From education to employment

Positive psychology helps family mental health post pandemic

brain and light bulb

A free online guide to equip families with ways to enhance their wellbeing through simple and scientifically effective positive actions has been launched by Psychologists at the University of Chester, in collaboration with colleagues from the University of Bolton and the Open University.

Using the principles of positive psychology through practical and bite-size modules, the new resource, Bounce back: How positive psychology can give a post-pandemic boost to your family’s wellbeing is particularly useful for parents and carers interested in learning new ways to support their own and their children’s mental health and happiness.  There are also suggestions for how families can boost their wellbeing together.

By encouraging conversations and learning new coping strategies, the free programme will also benefit anyone who is interested in finding out more about the practical ways to use positive psychology to improve their mental health, especially as society learns more about the impact of the pandemic.

Positive psychology is the scientific study of strengths and virtues that enable individuals, communities and organisations to thrive. The course addresses positive approaches to the past, such as character strengths and gratitude; approaches to the present, through savouring and kindness, as well, as the areas of hope and meaning which can be used to unlock personal potential. During each theme participants are invited to try out practical techniques and activities to boost their own and their family’s wellbeing.

The course is free and can be studied without enrolling or participants can earn a digital badge on completion if they create an Open University account.

Dr Michelle Tytherleigh, Senior Lecturer in Psychology at the University of Chester, said:

“The beauty of this programme is that families can just dip in and out of it as time and interest, allows.  There are also links and suggestions to further resources and activities they can use, ranging from wellbeing movies that families can watch together, to activities such as how to create a happiness jar.  We have tried to include something that can appeal to everyone.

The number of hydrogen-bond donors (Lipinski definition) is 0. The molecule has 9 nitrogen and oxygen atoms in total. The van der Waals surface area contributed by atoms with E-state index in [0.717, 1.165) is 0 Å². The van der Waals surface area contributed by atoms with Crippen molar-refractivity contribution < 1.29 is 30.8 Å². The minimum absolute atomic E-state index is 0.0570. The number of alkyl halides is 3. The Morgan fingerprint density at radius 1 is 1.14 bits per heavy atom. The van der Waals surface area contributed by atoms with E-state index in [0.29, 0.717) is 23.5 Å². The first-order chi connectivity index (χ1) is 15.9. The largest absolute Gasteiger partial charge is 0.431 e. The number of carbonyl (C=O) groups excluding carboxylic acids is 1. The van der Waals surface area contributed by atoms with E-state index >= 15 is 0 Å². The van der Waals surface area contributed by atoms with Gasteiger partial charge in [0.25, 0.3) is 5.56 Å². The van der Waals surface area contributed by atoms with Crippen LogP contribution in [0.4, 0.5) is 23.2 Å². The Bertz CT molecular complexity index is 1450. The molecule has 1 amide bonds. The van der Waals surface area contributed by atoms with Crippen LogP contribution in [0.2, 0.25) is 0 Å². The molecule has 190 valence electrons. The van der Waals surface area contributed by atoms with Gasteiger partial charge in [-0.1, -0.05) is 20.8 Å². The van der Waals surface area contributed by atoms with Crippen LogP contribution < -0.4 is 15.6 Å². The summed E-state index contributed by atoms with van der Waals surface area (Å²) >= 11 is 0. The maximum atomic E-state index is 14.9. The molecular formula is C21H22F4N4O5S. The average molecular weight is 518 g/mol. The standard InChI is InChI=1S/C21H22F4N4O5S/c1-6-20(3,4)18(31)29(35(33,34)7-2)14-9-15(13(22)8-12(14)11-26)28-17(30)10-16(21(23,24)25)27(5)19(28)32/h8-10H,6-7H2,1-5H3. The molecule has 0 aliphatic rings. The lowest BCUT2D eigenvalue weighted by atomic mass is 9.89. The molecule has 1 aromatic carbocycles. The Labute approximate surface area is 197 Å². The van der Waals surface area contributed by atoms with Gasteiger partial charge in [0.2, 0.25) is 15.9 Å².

“I give a video introduction to each section to explain the science behind the learning, and have pitched this in such a way that participants don’t need any previous knowledge of psychology. The sessions are very interactive and we believe that if families work together on these exercises then positive benefits will be created for everyone involved. We hope that this resource can also be used by schools and charities as well.”

The academics who developed this programme are part of a collaborative research team from across the three universities called the Hummingbird Research Group.  The idea for the Bounce Back programme also builds on current research the group are doing looking at the impact of positive psychological interventions on the wellbeing of primary and secondary school children in schools.

The research team also includes Dr Kevin Hochard, University of Chester; Professor Jerome Carson, Dr Chathurika Kannangara and Ian Platt from the School of Education and Psychology at the University of Bolton and Claudine McFaul from the Faculty of Arts and Social Science at the Open University.

The team is pleased that, with funding from the universities of Chester and Bolton, and the technical and advisory support from colleagues at the Open University, that this programme can be made available to use for free. They also really hope that those who use it to share this opportunity with others too.

Related Articles